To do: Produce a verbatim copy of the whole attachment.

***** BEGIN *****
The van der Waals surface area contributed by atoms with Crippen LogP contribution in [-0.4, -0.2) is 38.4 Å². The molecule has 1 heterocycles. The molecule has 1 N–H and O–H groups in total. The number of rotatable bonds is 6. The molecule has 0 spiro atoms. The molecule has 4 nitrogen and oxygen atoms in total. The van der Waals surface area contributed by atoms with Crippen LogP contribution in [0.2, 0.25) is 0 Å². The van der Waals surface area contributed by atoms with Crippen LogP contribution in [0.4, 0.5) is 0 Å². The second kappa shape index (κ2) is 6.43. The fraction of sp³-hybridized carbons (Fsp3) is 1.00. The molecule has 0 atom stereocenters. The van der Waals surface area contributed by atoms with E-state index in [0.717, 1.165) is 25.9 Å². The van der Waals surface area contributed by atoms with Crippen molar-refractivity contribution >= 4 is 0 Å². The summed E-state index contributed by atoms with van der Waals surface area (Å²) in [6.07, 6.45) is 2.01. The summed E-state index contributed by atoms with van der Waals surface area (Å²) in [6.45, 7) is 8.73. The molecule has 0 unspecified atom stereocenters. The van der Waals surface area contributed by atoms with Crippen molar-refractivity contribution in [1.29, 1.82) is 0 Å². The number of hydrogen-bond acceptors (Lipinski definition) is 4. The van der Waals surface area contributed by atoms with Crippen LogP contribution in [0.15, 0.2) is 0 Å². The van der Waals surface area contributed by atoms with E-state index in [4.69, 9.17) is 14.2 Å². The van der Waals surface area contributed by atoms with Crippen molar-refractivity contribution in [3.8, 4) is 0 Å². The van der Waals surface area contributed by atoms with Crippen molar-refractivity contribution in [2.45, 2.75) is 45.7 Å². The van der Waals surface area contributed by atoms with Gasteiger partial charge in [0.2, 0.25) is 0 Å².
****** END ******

The van der Waals surface area contributed by atoms with Crippen LogP contribution in [-0.4, -0.2) is 38.4 Å². The molecule has 1 heterocycles. The molecule has 1 N–H and O–H groups in total. The number of rotatable bonds is 6. The molecule has 0 spiro atoms. The molecule has 4 nitrogen and oxygen atoms in total. The van der Waals surface area contributed by atoms with Crippen LogP contribution in [0.2, 0.25) is 0 Å². The van der Waals surface area contributed by atoms with Crippen LogP contribution in [0.4, 0.5) is 0 Å². The second kappa shape index (κ2) is 6.43. The fraction of sp³-hybridized carbons (Fsp3) is 1.00. The molecule has 0 atom stereocenters. The van der Waals surface area contributed by atoms with E-state index in [0.717, 1.165) is 25.9 Å². The van der Waals surface area contributed by atoms with Crippen molar-refractivity contribution >= 4 is 0 Å². The summed E-state index contributed by atoms with van der Waals surface area (Å²) in [6.07, 6.45) is 2.01. The summed E-state index contributed by atoms with van der Waals surface area (Å²) in [6.45, 7) is 8.73. The molecule has 0 unspecified atom stereocenters. The van der Waals surface area contributed by atoms with Crippen molar-refractivity contribution in [1.29, 1.82) is 0 Å². The number of hydrogen-bond acceptors (Lipinski definition) is 4. The van der Waals surface area contributed by atoms with Crippen LogP contribution in [0.15, 0.2) is 0 Å². The van der Waals surface area contributed by atoms with E-state index in [4.69, 9.17) is 14.2 Å². The van der Waals surface area contributed by atoms with Crippen molar-refractivity contribution in [3.8, 4) is 0 Å². The van der Waals surface area contributed by atoms with Crippen molar-refractivity contribution in [2.45, 2.75) is 45.7 Å². The van der Waals surface area contributed by atoms with Gasteiger partial charge in [0.2, 0.25) is 0 Å².